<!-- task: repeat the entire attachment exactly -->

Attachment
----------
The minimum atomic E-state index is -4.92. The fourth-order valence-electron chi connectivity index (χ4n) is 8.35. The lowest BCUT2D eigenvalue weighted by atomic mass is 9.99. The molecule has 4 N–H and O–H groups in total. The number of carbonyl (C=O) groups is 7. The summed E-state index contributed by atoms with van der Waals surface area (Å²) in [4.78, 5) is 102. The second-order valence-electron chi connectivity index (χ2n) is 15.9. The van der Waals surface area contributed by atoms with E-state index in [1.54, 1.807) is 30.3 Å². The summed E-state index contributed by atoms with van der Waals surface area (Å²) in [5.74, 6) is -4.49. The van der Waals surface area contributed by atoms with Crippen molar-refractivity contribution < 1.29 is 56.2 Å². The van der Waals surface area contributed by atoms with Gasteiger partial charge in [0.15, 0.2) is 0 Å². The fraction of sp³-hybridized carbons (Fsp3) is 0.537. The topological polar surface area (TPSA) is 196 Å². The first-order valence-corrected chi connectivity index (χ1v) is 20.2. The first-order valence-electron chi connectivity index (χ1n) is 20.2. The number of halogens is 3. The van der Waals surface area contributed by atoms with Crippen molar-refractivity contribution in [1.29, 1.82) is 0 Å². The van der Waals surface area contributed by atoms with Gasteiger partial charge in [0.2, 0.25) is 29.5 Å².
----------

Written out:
The minimum atomic E-state index is -4.92. The fourth-order valence-electron chi connectivity index (χ4n) is 8.35. The lowest BCUT2D eigenvalue weighted by atomic mass is 9.99. The molecule has 4 N–H and O–H groups in total. The number of carbonyl (C=O) groups is 7. The summed E-state index contributed by atoms with van der Waals surface area (Å²) in [4.78, 5) is 102. The second-order valence-electron chi connectivity index (χ2n) is 15.9. The van der Waals surface area contributed by atoms with E-state index in [1.54, 1.807) is 30.3 Å². The summed E-state index contributed by atoms with van der Waals surface area (Å²) in [5.74, 6) is -4.49. The van der Waals surface area contributed by atoms with Crippen molar-refractivity contribution < 1.29 is 56.2 Å². The van der Waals surface area contributed by atoms with Gasteiger partial charge in [0.15, 0.2) is 0 Å². The fraction of sp³-hybridized carbons (Fsp3) is 0.537. The topological polar surface area (TPSA) is 196 Å². The first-order valence-corrected chi connectivity index (χ1v) is 20.2. The first-order valence-electron chi connectivity index (χ1n) is 20.2. The number of halogens is 3. The van der Waals surface area contributed by atoms with Crippen molar-refractivity contribution in [1.29, 1.82) is 0 Å². The van der Waals surface area contributed by atoms with Gasteiger partial charge in [0.2, 0.25) is 29.5 Å².